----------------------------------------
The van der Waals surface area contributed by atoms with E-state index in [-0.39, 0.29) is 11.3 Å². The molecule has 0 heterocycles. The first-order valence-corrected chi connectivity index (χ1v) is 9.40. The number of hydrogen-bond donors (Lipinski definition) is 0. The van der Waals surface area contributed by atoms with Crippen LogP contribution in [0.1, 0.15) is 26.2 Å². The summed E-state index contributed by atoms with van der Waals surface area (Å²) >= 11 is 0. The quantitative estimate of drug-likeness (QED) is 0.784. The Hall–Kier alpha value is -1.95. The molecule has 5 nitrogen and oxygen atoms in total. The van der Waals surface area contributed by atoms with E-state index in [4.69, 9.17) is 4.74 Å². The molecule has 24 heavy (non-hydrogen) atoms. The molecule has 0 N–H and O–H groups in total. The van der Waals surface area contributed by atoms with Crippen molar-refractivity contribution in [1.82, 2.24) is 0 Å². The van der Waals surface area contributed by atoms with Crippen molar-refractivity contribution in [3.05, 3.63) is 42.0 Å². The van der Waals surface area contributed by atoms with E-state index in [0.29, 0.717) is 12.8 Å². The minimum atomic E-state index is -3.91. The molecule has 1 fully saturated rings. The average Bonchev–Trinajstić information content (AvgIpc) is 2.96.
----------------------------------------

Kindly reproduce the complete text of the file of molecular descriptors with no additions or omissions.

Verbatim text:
The van der Waals surface area contributed by atoms with E-state index in [-0.39, 0.29) is 11.3 Å². The molecule has 0 heterocycles. The first-order valence-corrected chi connectivity index (χ1v) is 9.40. The number of hydrogen-bond donors (Lipinski definition) is 0. The van der Waals surface area contributed by atoms with Crippen LogP contribution in [0.1, 0.15) is 26.2 Å². The summed E-state index contributed by atoms with van der Waals surface area (Å²) >= 11 is 0. The quantitative estimate of drug-likeness (QED) is 0.784. The Hall–Kier alpha value is -1.95. The molecule has 5 nitrogen and oxygen atoms in total. The van der Waals surface area contributed by atoms with E-state index in [4.69, 9.17) is 4.74 Å². The molecule has 24 heavy (non-hydrogen) atoms. The molecule has 0 N–H and O–H groups in total. The van der Waals surface area contributed by atoms with Crippen molar-refractivity contribution in [1.82, 2.24) is 0 Å². The van der Waals surface area contributed by atoms with Crippen molar-refractivity contribution in [3.05, 3.63) is 42.0 Å². The van der Waals surface area contributed by atoms with E-state index in [0.29, 0.717) is 12.8 Å². The minimum atomic E-state index is -3.91. The molecule has 1 fully saturated rings. The average Bonchev–Trinajstić information content (AvgIpc) is 2.96.